- Blend, a Silicon Valley start-up, has condensed the mortgage preapproval process into as little as three minutes with its "one-tap" product, according to CEO Nima Ghamsari.
- Blend's software uses what your financial institution already knows about you — your income and assets held at the lender — to almost immediately calculate how big a loan you can afford.
- "This is bringing paradigms from other industries into this industry," Ghamsari says.
Banks that have lost ground as Quicken Loans became the biggest U.S. mortgage lender can now fight back with help from a Silicon Valley start-up.
Blend, a fintech firm that processes more than $2 billion in loans daily for banks, has simplified the once-paper-heavy process of getting vetted for a mortgage into what it calls a one-tap preapproval, according to CEO Nima Ghamsari.
Banks have historically used armies of mortgage brokers to gather income and asset documents from prospective borrowers, meaning that it could take days or weeks to get a preapproval letter. Quicken Loans and its Rocket Mortgage brand, which advertises mortgage approvals in as little as eight minutes, has steadily gained share after the financial crisis, becoming the biggest U.S. residential mortgage lender in 2017.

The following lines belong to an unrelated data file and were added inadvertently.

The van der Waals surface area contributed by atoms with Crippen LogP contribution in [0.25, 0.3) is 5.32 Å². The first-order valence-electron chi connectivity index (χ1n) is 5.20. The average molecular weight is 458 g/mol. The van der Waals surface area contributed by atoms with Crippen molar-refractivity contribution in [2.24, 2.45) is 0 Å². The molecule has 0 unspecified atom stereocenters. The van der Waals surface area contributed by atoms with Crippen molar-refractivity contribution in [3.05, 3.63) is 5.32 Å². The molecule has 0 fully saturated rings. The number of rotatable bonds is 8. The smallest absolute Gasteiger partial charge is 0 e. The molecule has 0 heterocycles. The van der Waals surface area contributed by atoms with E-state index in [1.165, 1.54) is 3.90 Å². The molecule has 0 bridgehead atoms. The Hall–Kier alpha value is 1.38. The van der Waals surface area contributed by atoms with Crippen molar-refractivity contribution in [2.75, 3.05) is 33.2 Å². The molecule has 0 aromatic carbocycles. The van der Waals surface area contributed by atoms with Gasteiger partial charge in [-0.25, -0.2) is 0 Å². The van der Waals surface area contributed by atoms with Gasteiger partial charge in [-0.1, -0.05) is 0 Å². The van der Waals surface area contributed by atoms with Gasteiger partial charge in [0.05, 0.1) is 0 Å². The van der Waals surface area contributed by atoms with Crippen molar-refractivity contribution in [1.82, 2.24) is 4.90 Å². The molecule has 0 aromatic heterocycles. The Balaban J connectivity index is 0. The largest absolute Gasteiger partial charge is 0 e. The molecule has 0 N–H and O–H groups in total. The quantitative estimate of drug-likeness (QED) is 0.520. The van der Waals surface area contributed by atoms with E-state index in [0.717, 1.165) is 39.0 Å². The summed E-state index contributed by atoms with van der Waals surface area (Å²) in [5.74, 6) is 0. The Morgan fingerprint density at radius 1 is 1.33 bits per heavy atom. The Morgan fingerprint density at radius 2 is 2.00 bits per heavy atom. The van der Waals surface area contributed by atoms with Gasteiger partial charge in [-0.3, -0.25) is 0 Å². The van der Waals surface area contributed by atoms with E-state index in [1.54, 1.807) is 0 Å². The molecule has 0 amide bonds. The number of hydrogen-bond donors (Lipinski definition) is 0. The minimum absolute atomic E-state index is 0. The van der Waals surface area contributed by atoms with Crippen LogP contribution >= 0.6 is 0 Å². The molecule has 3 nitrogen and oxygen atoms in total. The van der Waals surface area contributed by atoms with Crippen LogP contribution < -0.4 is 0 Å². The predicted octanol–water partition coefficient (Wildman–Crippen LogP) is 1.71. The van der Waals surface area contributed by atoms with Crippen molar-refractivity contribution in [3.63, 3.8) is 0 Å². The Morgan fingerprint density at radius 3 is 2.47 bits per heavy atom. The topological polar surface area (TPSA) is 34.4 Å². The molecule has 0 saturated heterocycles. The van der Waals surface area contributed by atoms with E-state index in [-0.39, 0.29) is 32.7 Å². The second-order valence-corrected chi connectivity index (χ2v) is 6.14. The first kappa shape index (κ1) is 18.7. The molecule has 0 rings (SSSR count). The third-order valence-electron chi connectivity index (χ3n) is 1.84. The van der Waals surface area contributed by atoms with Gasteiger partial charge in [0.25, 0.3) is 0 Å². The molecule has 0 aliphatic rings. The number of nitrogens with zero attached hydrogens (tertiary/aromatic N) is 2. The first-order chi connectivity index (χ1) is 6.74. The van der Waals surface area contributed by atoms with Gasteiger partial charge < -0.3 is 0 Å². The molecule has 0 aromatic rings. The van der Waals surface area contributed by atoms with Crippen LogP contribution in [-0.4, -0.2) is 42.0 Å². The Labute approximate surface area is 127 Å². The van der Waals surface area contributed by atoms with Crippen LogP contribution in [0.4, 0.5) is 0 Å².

Using Blend's technology, U.S. Bank had previously shortened the preapproval process to under 30 minutes, according to Tom Wind, executive vice president of consumer lending. Now, as one of the first users of Blend's one tap, that process has been condensed to about three minutes, Wind said.
Blend's software uses what your financial institution already knows about you — your income and assets held at the lender — to almost immediately calculate how big a loan you can afford, according to a demo provided to CNBC.
After scrolling through a few options on the bank's mobile app or website, like the type of residence and the term of the loan, a preapproval letter takes just a few clicks to generate. That could give prospective buyers an edge when home shopping.
The product takes innovations in online shopping to the world of mortgages, Ghamsari said.
"It'd be weird if I went to Amazon and I had to apply to see a list of products that I could afford," he said. "This is bringing paradigms from other industries into this industry. There's no form to fill out, we're bringing all the pieces needed to get it to work for mortgages, which was extremely complicated and a ton of work to do."
Blend, which has 170 banks and credit unions as clients including giants like Wells Fargo, was founded in 2012 and is backed by investors including Andreessen Horowitz and Greylock Partners.